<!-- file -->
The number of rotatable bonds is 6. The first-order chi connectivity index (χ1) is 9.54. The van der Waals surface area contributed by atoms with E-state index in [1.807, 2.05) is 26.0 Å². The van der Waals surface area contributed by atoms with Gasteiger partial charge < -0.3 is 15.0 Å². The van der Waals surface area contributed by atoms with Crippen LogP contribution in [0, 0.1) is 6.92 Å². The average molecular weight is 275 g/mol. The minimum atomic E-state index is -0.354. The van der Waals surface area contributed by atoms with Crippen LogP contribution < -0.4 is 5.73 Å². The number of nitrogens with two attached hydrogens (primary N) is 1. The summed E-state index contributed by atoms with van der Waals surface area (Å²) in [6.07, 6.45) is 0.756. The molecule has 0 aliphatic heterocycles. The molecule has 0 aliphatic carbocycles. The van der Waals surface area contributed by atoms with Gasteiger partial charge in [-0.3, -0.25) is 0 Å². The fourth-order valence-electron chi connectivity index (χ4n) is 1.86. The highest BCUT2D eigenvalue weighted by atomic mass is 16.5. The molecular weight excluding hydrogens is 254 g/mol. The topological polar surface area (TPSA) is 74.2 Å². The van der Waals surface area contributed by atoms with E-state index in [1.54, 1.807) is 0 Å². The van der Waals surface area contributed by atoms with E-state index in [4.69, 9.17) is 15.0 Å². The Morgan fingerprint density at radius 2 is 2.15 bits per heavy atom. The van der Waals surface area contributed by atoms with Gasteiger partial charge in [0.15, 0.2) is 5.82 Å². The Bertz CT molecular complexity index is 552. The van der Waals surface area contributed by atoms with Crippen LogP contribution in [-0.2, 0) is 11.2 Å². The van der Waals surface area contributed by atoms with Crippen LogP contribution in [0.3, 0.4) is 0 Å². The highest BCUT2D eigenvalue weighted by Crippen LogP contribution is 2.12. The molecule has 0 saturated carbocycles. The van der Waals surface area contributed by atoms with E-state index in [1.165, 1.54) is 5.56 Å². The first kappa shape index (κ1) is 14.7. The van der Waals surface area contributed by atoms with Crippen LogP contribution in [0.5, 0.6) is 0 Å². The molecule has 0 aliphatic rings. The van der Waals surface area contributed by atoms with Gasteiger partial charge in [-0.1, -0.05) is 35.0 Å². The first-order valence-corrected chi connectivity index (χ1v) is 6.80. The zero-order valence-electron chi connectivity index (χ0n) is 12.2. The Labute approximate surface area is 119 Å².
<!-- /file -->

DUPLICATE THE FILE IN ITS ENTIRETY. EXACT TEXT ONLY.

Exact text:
The number of rotatable bonds is 6. The first-order chi connectivity index (χ1) is 9.54. The van der Waals surface area contributed by atoms with E-state index in [1.807, 2.05) is 26.0 Å². The van der Waals surface area contributed by atoms with Gasteiger partial charge < -0.3 is 15.0 Å². The van der Waals surface area contributed by atoms with Crippen LogP contribution in [0, 0.1) is 6.92 Å². The average molecular weight is 275 g/mol. The minimum atomic E-state index is -0.354. The van der Waals surface area contributed by atoms with Crippen LogP contribution < -0.4 is 5.73 Å². The number of nitrogens with two attached hydrogens (primary N) is 1. The summed E-state index contributed by atoms with van der Waals surface area (Å²) in [6.07, 6.45) is 0.756. The molecule has 0 aliphatic heterocycles. The molecule has 0 aliphatic carbocycles. The van der Waals surface area contributed by atoms with Gasteiger partial charge in [-0.3, -0.25) is 0 Å². The fourth-order valence-electron chi connectivity index (χ4n) is 1.86. The highest BCUT2D eigenvalue weighted by atomic mass is 16.5. The molecular weight excluding hydrogens is 254 g/mol. The topological polar surface area (TPSA) is 74.2 Å². The van der Waals surface area contributed by atoms with E-state index in [1.54, 1.807) is 0 Å². The van der Waals surface area contributed by atoms with E-state index in [4.69, 9.17) is 15.0 Å². The Morgan fingerprint density at radius 2 is 2.15 bits per heavy atom. The van der Waals surface area contributed by atoms with Gasteiger partial charge in [0.15, 0.2) is 5.82 Å². The Bertz CT molecular complexity index is 552. The van der Waals surface area contributed by atoms with Crippen LogP contribution in [-0.2, 0) is 11.2 Å². The van der Waals surface area contributed by atoms with Crippen LogP contribution in [0.3, 0.4) is 0 Å². The highest BCUT2D eigenvalue weighted by Crippen LogP contribution is 2.12. The molecule has 0 saturated carbocycles. The van der Waals surface area contributed by atoms with E-state index in [1.165, 1.54) is 5.56 Å². The first kappa shape index (κ1) is 14.7. The van der Waals surface area contributed by atoms with Crippen LogP contribution in [0.5, 0.6) is 0 Å². The molecule has 0 aliphatic rings. The van der Waals surface area contributed by atoms with Gasteiger partial charge in [-0.1, -0.05) is 35.0 Å². The first-order valence-corrected chi connectivity index (χ1v) is 6.80. The zero-order valence-electron chi connectivity index (χ0n) is 12.2. The Labute approximate surface area is 119 Å².